'Bathroom bill' repeal: North Carolina seeks to move on after very long year

State lawmakers voted to repeal the controversial HB2 law Thursday, after a year of boycotts and bad press. The question is whether the compromise bill goes far enough to lure back companies concerned about discrimination.

Chris Seward/The News & Observer/AP
Republican leaders Rep. Tim Moore (l.) and Sen. Phil Berger, hold a news conference in Raleigh, N.C., on March 28, 2017. North Carolina Republican lawmakers said Wednesday night that they have an agreement with Democratic Gov. Roy Cooper on legislation to resolve a standoff over the state's 'bathroom bill.'

Shortly after Gov. Roy Cooper signed a law Thursday repealing North Carolina’s “bathroom bill,” Rep. Cecil Brockman, a Democrat who identifies as LGBT, sounded worn out.

It wasn’t just a long day that ended, for him, with a no vote, since the compromise bill still withholds civil rights protections from lesbian, gay, bisexual, and transgender people.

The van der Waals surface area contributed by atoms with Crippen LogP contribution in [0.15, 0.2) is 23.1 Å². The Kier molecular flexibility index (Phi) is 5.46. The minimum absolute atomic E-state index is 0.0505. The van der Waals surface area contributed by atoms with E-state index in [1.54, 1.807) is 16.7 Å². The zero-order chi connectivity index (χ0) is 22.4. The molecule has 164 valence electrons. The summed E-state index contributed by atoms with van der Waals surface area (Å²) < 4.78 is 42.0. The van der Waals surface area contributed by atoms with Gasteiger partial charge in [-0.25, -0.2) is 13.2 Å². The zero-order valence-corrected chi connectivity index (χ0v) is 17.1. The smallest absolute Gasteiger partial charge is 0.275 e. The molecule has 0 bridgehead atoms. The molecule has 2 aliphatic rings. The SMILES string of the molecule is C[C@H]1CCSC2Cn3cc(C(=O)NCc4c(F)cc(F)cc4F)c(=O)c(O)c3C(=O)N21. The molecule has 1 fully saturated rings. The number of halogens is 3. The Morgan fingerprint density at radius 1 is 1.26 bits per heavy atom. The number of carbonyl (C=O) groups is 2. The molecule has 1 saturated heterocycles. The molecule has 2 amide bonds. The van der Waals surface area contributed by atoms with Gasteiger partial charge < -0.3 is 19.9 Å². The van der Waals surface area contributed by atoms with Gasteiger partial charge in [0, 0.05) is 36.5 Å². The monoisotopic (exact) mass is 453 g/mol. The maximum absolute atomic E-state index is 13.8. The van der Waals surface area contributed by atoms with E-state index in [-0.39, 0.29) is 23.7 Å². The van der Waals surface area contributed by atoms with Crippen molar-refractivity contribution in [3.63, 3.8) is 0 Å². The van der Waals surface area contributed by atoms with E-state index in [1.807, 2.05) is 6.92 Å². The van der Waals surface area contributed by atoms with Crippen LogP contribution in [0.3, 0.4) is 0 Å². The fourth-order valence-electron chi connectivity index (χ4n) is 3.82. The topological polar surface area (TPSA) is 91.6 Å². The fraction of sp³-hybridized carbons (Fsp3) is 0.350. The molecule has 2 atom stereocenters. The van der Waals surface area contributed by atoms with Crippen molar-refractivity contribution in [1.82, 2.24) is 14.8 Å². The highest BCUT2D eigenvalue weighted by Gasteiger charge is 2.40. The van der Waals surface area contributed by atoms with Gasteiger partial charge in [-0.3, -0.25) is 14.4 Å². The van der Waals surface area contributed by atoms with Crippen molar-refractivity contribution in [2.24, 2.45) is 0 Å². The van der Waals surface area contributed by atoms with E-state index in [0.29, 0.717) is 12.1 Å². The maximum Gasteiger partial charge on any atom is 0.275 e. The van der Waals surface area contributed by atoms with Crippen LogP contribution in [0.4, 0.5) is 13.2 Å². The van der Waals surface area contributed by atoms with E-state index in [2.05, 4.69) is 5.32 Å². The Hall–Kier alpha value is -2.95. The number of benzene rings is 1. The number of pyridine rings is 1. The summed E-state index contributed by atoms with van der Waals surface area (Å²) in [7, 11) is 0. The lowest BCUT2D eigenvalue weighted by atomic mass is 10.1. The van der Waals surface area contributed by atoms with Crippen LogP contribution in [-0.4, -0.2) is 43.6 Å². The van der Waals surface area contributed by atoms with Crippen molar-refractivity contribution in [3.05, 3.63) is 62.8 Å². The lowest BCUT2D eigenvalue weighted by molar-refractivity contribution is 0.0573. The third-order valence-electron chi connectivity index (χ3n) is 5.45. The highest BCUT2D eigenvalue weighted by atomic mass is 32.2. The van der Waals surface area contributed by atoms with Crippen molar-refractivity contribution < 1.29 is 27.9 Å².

But Mr. Brockman’s resigned tone also suggested a resolution to a painful chapter in the history of his beloved state. Last year, North Carolina became the first state in the nation to pass a bill that, among other measures, required transgender people to use the bathroom that corresponded with the sex on their birth certificate. Yesterday, even as states such as Texas weighed passing their own measures, it became the first state to repeal such a law.

The House Bill 2 saga underscores how a Southern state whose progressive cities are filled with high-tech towers and farm-to-table restaurants had been forced to revisit its history of discrimination, raising questions about whether the centrist identity North Carolina projected to the world was, in fact, a façade.

“Like every other person in North Carolina, I’m exhausted from HB2,” says Brockman. “I think it’s been completely damaging for North Carolina, and today was all about trying to repair that damage.”